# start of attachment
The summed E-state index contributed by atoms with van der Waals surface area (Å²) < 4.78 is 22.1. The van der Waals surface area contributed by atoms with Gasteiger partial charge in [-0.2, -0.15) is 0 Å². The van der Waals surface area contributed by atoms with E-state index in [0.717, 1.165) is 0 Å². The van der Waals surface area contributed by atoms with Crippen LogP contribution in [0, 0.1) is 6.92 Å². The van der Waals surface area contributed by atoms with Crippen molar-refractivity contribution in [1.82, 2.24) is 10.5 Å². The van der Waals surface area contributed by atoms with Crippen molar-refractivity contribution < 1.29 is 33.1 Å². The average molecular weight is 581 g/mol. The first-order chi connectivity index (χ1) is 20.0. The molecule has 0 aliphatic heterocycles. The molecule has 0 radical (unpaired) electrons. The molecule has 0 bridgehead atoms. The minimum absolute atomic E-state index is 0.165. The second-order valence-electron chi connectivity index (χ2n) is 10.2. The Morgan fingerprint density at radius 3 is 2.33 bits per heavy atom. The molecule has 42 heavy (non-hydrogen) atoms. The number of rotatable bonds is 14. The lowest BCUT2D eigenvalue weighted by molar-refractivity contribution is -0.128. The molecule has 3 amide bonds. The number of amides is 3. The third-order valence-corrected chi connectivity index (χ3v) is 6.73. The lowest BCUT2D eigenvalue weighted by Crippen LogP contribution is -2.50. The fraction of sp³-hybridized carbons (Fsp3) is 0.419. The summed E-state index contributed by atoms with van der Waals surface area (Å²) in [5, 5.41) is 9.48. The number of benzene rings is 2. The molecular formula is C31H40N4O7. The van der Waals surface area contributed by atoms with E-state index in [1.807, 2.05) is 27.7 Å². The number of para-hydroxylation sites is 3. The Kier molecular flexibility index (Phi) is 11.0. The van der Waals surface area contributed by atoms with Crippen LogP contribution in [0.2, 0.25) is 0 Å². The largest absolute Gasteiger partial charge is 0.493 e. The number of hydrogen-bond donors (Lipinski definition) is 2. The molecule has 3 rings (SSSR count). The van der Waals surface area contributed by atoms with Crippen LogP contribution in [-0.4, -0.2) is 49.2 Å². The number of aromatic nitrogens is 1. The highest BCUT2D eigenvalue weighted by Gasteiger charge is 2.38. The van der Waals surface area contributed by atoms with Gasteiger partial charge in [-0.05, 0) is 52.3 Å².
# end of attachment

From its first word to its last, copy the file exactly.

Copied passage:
The summed E-state index contributed by atoms with van der Waals surface area (Å²) < 4.78 is 22.1. The van der Waals surface area contributed by atoms with Gasteiger partial charge in [-0.2, -0.15) is 0 Å². The van der Waals surface area contributed by atoms with E-state index in [0.717, 1.165) is 0 Å². The van der Waals surface area contributed by atoms with Crippen LogP contribution in [0, 0.1) is 6.92 Å². The van der Waals surface area contributed by atoms with Crippen molar-refractivity contribution in [1.82, 2.24) is 10.5 Å². The van der Waals surface area contributed by atoms with Crippen molar-refractivity contribution < 1.29 is 33.1 Å². The average molecular weight is 581 g/mol. The first-order chi connectivity index (χ1) is 20.0. The molecule has 0 aliphatic heterocycles. The molecule has 0 radical (unpaired) electrons. The molecule has 0 bridgehead atoms. The minimum absolute atomic E-state index is 0.165. The second-order valence-electron chi connectivity index (χ2n) is 10.2. The Morgan fingerprint density at radius 3 is 2.33 bits per heavy atom. The molecule has 42 heavy (non-hydrogen) atoms. The number of rotatable bonds is 14. The lowest BCUT2D eigenvalue weighted by molar-refractivity contribution is -0.128. The molecule has 3 amide bonds. The number of amides is 3. The third-order valence-corrected chi connectivity index (χ3v) is 6.73. The lowest BCUT2D eigenvalue weighted by Crippen LogP contribution is -2.50. The fraction of sp³-hybridized carbons (Fsp3) is 0.419. The summed E-state index contributed by atoms with van der Waals surface area (Å²) in [5, 5.41) is 9.48. The number of benzene rings is 2. The molecular formula is C31H40N4O7. The van der Waals surface area contributed by atoms with E-state index in [1.807, 2.05) is 27.7 Å². The number of para-hydroxylation sites is 3. The Kier molecular flexibility index (Phi) is 11.0. The van der Waals surface area contributed by atoms with Crippen LogP contribution in [0.2, 0.25) is 0 Å². The largest absolute Gasteiger partial charge is 0.493 e. The number of hydrogen-bond donors (Lipinski definition) is 2. The molecule has 3 rings (SSSR count). The van der Waals surface area contributed by atoms with Crippen LogP contribution in [-0.4, -0.2) is 49.2 Å². The number of aromatic nitrogens is 1. The highest BCUT2D eigenvalue weighted by Gasteiger charge is 2.38. The van der Waals surface area contributed by atoms with Gasteiger partial charge in [-0.05, 0) is 52.3 Å².